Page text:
Because LOGCAP is a DoD contract, our CORs must meet DoD training standards but our future site CORs typically had not taken the required training. When Randy arrived, we had no organized effort to meet this challenge. Randy fully engaged to identify requirements, work through problems with on-line DoD training materials and served as the proctor for contracting officer representative training by the Defense Acquisition University and provided direct DoD contracting oversight training to 29 different DoS contract CORs within Mission Iraq located around the country. He traveled extensively within Iraq to personally conduct training for State CORs at individual sites. As a result, we met the DoD standards in time to transition all sites. Once the contract was implemented, Randy excelled at his “regular” “Super COR” management duties, including the tracking of training completed, monitoring the performance of audits completed, identifying COR replacements, and providing ongoing report to NEA and others.
Conducting the LOGCAP transition during the overall military-to-civilian transition was always going to be a major challenge. It became far more daunting when the LOGCAP IV award went to protest, delaying site implementation indefinitely. Randy worked extremely productively with our dozens of on-site DoD contract managers and State COR colleagues plus the incumbent contractor on plans to maintain two existing contracts until the protest was resolved. In some cases that meant transitioning our sites from the expired OMNIBUS contract to the LOGCAP III contractor before later transitioning to LOGCAP IV. This situation presented an enormously complex set of challenges which Randy addressed admirably. He never hesitated to take the initiative, or to challenge DoD colleagues or our contractor when he identified areas for service improvement or cost reduction.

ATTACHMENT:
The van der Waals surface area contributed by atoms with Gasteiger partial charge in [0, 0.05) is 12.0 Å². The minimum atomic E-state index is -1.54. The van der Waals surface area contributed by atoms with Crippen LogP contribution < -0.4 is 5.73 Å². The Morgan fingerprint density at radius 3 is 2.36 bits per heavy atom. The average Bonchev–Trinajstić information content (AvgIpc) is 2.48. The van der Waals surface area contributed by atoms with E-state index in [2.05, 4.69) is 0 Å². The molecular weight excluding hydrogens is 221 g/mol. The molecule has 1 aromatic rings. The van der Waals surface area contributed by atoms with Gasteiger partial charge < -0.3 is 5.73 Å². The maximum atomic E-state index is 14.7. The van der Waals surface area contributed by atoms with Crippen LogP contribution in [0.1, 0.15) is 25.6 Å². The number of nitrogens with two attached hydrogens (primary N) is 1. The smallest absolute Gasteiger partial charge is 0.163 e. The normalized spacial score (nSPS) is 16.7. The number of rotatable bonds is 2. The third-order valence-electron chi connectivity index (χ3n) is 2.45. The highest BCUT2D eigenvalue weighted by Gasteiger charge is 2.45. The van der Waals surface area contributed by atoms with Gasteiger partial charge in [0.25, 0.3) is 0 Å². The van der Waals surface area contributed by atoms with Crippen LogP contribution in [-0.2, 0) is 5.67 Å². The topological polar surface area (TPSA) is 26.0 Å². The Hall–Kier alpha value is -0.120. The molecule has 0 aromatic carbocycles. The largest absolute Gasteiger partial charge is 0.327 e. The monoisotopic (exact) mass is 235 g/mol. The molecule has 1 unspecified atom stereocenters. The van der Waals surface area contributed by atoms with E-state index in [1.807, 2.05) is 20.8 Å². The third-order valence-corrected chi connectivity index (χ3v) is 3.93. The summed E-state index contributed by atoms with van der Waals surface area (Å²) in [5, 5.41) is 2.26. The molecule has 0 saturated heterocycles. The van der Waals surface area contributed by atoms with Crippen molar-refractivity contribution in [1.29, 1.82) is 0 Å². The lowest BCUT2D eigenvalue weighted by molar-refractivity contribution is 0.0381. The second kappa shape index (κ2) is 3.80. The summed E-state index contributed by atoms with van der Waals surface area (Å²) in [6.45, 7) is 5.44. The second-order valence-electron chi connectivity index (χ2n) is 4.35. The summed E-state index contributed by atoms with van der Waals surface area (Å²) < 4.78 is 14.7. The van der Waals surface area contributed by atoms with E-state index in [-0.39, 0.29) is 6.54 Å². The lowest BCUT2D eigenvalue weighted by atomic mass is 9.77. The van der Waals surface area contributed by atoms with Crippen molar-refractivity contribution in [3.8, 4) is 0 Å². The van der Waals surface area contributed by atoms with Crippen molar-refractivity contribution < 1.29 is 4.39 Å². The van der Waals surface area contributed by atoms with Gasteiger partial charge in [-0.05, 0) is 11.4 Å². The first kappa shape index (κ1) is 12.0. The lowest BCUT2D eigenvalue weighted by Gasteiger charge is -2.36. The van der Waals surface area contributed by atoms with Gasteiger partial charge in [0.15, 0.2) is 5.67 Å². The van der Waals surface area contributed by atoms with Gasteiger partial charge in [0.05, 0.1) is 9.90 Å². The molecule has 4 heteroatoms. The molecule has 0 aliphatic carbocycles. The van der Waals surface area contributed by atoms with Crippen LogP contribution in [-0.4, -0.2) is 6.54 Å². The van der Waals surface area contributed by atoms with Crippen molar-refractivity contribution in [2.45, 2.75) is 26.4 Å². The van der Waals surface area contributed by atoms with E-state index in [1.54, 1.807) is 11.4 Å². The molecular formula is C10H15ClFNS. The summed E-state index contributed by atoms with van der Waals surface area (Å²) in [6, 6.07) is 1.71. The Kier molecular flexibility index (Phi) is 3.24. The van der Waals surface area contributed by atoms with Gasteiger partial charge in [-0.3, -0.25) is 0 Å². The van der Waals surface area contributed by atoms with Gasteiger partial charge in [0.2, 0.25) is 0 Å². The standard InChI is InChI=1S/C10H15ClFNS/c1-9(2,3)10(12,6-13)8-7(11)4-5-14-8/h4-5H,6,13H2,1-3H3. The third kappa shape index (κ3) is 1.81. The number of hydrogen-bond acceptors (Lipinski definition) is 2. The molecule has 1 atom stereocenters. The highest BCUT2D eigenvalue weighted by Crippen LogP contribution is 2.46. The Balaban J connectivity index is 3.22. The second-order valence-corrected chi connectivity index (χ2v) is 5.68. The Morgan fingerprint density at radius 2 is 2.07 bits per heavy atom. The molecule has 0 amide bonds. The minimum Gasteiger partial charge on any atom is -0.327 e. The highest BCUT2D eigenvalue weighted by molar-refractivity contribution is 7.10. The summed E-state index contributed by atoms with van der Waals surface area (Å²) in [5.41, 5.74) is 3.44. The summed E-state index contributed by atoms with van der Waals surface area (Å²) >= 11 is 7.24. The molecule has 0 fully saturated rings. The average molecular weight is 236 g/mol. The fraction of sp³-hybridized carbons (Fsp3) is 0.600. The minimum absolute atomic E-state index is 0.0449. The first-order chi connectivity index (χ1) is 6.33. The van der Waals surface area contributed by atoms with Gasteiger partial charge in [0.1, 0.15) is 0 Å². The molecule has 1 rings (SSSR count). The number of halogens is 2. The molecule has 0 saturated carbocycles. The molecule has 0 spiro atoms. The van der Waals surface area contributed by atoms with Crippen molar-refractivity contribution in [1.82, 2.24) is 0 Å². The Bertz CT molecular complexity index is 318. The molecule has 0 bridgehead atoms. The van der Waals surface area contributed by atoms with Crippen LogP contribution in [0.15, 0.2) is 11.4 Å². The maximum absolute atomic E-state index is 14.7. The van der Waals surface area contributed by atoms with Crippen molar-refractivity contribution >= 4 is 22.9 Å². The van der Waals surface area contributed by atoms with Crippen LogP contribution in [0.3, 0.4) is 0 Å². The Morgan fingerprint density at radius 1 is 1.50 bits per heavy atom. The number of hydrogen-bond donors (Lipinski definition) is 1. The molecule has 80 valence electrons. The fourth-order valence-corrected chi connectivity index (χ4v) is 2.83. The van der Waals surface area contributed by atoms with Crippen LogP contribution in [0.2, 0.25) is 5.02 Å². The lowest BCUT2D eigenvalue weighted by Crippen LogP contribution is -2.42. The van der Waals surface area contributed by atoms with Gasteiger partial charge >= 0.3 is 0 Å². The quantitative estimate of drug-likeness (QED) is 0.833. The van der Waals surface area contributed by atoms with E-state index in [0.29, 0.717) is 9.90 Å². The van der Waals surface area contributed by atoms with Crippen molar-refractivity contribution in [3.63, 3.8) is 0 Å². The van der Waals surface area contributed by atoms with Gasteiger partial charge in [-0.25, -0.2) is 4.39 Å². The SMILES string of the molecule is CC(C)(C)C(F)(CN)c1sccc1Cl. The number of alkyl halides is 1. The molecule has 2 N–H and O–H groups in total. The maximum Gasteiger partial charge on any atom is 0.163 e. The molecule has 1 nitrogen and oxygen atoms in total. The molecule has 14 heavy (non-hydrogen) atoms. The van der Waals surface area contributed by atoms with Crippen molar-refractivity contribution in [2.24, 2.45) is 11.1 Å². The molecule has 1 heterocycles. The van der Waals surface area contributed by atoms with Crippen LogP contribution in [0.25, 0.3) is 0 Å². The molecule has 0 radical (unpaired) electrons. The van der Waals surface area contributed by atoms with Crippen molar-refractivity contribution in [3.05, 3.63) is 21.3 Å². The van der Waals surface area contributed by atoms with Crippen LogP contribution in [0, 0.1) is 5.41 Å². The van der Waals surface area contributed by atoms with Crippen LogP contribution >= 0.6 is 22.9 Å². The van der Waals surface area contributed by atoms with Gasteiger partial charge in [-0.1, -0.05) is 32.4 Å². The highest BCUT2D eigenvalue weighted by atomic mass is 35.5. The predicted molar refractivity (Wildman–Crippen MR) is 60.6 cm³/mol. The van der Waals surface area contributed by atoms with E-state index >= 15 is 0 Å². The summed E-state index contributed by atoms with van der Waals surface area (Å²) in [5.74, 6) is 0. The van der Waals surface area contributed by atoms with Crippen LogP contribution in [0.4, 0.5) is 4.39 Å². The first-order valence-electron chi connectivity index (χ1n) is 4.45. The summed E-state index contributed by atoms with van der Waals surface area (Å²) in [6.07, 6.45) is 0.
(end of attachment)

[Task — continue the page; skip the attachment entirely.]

Randy consistently took the initiative to preclude any contracting oversight gaps during the transition period. For example, when a management COR was not available at the Erbil Diplomatic Support Center (EDSC), he was appointed and performed the duties of the only EDSC site COR while continuing to perform his Mission Iraq duties until Management, Facility and GSO representatives arrived on site. Randy worked closely with our contracting officers in AQM to ensure that the supplies and services vital to logistics support and maintenance operations in Iraq were acquired in the most efficient and effective manner possible.
Randy went much, much further and took on duties far above what we might have reasonably expected. Randy would routinely review site construction project estimates and material requisition to avoid the unnecessary expenditure of UGG funds. Specifically, through contracting oversight he identified $1.5 million in various charges being submitted by the contractor that thanks to his extraordinary efforts, were denied. Additionally, he developed and presented multiple action memos to the management counselor which resulted in him taking the requisite contract actions which in the end saved the USG $16.2 million during the last 3 month period of LOGCAP III.
Having successfully represented the Embassy as “customer” during the initial hectic transition period, we then asked Randy to turn his attention to supporting the USG “Glide Path” strategy to reduce the USG footprint in Iraq by roughly 25% over the next two years. Randy used his expertise concerning all aspects of the LOGCAP contract to prepare and document a series of recommendations to reduce LOGCAP staffing starting in 2012. His practical recommendations are tied to the strategic reductions in the Glide Path plan, including cuts in employees, other contractor staffing, and site reductions.
It is a reflection of our enormous confidence in Randy’s skills that we did not limit his activities to LOGCAP. Rather, we made him the lead to manage contractor-related initiatives for the entire Glide Path project. Randy coordinated with contracting officers and their representatives for all the major State Department contracts in Iraq, helping shape directives from the Front Office and Management to these officials as we plan to reduce services and staffing throughout the mission.
During the past year, Randy LeCompte lived one of those rare periods of professional life where all of one’s cumulative professional experience and expertise are called upon and tested to achieve what seems to be the near-impossible. His superb performance was even more remarkable, given that he served in one of the most difficult, demanding and dangerous Foreign Service postings of all, in Baghdad, Iraq.
For his extraordinary dedication, drive and skill, Randy LeCompte richly deserves recognition as the Department of State’s Contracting Officer’s Representative of the Year.